However, China may be in a much stronger position than the EU or Canada in terms of pushing back against US secondary sanctions because it has much greater economic heft than Canada, and much higher levels of internal cohesion than the EU.
By way of illustration of the importance of internal cohesion in pushing back against the US position, in 1996 leading European governments (working in concert with Canada and other Western nations) were able to get the US to back down on the implementation of secondary sanctions under the Cuba and Iran sanctions acts, but in 2018 when the Trump administration reimposed the Cuba and Iran sanctions, EU and Canada complained loudly then meekly surrendered.
In 2019 the European Council on Foreign Relations (ECFR) undertook a major study to assess what had changed in the intervening twenty-plus years from the late 1990s to the late 2010s. Among the factors cited in the report: the US had over that period tightened its grip on the global banks, effectively turning them into private enforcers; the US took advantage of the political fragmentation of the EU Member States; and finally, and perhaps most importantly, in 1996 European company executives indicated that if their governments told them to ignore US sanctions, they would do so, while in 2018 the consensus had shifted 180 degrees – no one was willing to take the risk of excommunication from the global trade and finance system. In sum, over that period the EU had effectively ceded the sanctions battle completely to the US side.
Because it lacks the built-in advantages that the US enjoys, China cannot go on the offensive in these trade sanctions skirmishes. China may, however, be able to utilize its new toolkit in a defensive posture to its advantage. Case in point – in March China and Iran announced a massive 25-year deal, pursuant to which China pledged to invest US$400 billion in various sectors, ranging from banking, telecommunications, ports and railways to health care and information technology, in exchange Iranian oil at steeply discounted prices.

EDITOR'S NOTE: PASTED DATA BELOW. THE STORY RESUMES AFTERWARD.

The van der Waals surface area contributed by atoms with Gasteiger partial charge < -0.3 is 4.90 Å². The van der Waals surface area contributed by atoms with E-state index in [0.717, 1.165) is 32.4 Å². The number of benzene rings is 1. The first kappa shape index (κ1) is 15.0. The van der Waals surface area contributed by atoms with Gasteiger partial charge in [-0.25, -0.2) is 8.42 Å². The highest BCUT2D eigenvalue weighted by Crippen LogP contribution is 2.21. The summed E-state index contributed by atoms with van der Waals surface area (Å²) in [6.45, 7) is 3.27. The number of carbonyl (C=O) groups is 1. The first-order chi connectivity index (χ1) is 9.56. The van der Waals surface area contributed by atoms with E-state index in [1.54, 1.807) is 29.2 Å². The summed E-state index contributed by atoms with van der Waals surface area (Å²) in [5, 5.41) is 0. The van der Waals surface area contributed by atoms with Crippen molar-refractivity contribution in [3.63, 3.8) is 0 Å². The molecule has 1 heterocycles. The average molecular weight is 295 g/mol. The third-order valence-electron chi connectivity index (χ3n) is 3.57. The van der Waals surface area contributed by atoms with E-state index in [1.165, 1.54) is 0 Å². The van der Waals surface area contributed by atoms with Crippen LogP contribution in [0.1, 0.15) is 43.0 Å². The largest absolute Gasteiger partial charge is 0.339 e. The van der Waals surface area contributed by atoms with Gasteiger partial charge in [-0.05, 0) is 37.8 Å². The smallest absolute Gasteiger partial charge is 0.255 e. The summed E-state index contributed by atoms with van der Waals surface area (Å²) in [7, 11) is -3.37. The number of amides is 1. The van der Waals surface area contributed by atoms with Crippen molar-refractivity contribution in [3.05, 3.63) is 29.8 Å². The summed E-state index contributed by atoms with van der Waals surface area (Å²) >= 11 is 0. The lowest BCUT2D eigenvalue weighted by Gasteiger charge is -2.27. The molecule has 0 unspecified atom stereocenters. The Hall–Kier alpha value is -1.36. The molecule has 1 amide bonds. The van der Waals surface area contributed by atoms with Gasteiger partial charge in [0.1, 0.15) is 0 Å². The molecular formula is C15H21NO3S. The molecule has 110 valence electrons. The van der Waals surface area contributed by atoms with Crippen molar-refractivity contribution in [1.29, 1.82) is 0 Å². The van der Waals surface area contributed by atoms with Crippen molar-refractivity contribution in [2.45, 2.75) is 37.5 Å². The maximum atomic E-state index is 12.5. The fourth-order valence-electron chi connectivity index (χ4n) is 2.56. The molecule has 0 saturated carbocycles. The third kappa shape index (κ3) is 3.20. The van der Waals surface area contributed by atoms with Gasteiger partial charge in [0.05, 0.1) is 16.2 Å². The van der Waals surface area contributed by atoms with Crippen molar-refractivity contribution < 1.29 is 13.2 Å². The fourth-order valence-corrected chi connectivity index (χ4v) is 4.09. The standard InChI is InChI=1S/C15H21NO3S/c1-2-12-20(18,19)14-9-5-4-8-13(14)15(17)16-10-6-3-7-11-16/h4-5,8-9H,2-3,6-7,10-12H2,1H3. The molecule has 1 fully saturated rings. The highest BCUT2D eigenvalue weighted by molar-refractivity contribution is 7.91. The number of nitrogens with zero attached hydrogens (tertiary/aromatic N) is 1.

The secondary sanctions imposed by the Trump administration as part of its withdrawal from the JCPOA may currently be under review by the Biden administration in connection with its stated intention to restart the Iran nuclear deal. But if the secondary sanctions remain in place over an extended interim period, blocking EU companies from going back in while China steals the march on the rest of the developed world in Iran, this (or some other analogous situation) could be a potential flash point in the sanctions battle.
To forecast how such a situation may play out, all we have to do in the sanctions counter-measure scenarios posited above is to remove the name of ZZCL or another generic lower-profile Chinese entity and replace it with the names of China’s national champions in each relevant industry sector, and then project what measures and counter-measures each side might take.
It would be a game of who blinks first, with China in effect daring the US to slap an SDN designation on potentially dozens of China’s major state-owned enterprises, all of which would resolutely ignore any US sanctions at Beijing’s direction, just as all of the top EU companies would have done in 1996 if their governments had so requested.